Frank Keating tributes: 'He reinvented the language, making everything fizz with the sheer joie de vivre of word play'


The death of former Guardian chief sports writer Frank Keating last week at the age of 75 prompted some eloquent tributes from his collegues in the sporting press.

Matthew Engel, writing in The Guardian:

…he effectively invented modern posh-paper sports writing. In 1971, when the sports editor John Samuel discovered he was harbouring a genius among his sub-editors and unleashed Frank on the unsuspecting public, posh papers had a time-honoured way of reporting sport. The Guardian way was more elegant than anyone else's but it was still mainly formal and the players were largely anonymous: they had surnames and perhaps initials but they rarely had personalities.

Frank simply tore up the rulebook. Firstly he reinvented the language, turning adjectives into nouns and nouns into adjectives, and making everything fizz with the sheer joie de vivre of word play. For some time the subs in Manchester, who still produced their own version of the paper, refused to have anything to do with this stuff. Secondly he treated competitors as real people. Many of his greatest pieces were interviews, in which his disarmingly gentle manner lulled his subjects into revealing themselves, often just by what they ordered for lunch.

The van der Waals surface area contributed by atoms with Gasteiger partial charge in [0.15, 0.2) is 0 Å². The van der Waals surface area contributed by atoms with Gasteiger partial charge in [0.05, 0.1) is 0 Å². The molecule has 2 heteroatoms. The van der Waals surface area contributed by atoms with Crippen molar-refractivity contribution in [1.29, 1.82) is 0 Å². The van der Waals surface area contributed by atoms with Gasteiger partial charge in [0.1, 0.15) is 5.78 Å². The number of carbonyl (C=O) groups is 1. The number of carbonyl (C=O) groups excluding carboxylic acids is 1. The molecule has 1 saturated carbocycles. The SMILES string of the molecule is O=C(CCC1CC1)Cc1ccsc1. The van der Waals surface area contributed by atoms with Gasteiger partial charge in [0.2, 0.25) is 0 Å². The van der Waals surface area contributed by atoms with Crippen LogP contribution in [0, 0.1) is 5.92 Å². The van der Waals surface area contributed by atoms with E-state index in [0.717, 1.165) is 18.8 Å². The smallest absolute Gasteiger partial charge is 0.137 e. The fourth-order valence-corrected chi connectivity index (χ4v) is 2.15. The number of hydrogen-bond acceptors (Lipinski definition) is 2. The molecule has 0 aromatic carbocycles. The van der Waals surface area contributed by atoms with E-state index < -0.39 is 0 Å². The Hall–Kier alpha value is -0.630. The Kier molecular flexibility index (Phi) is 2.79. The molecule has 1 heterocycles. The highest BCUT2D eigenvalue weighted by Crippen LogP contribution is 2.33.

Former Guardian sports editor John Samuel:

Few modern sports writers have brought alive sporting people, past and present, champions and also-rans, as Keating did. Few have written with such sympathy, able to laugh with them, not at them, at the same time minting fresh, inventive phraseology. He created a new language for the nation's sporting press. He was unique, and beloved by contemporaries, who saw his writing skills and awards as a guiding path for their own.

Alex Massie writing in The Spectator:

Some aspects of modern sport – its avarice, its abandonment of its own traditions and history – plainly pained Keating. But he retained the schoolboy’s sense of wonder. The game was about heroes. Dreams were to be followed; the quest for the epic something to be cherished. There were halcyon days too numerous to be counted. Romance was the essence of sport.

Patrick Collins, Daily Mail

Droll, romantic, sharp and quirky, he possessed the priceless knack of finding jewels where nobody had thought to look and describing them with a brilliance which nobody could hope to rival.



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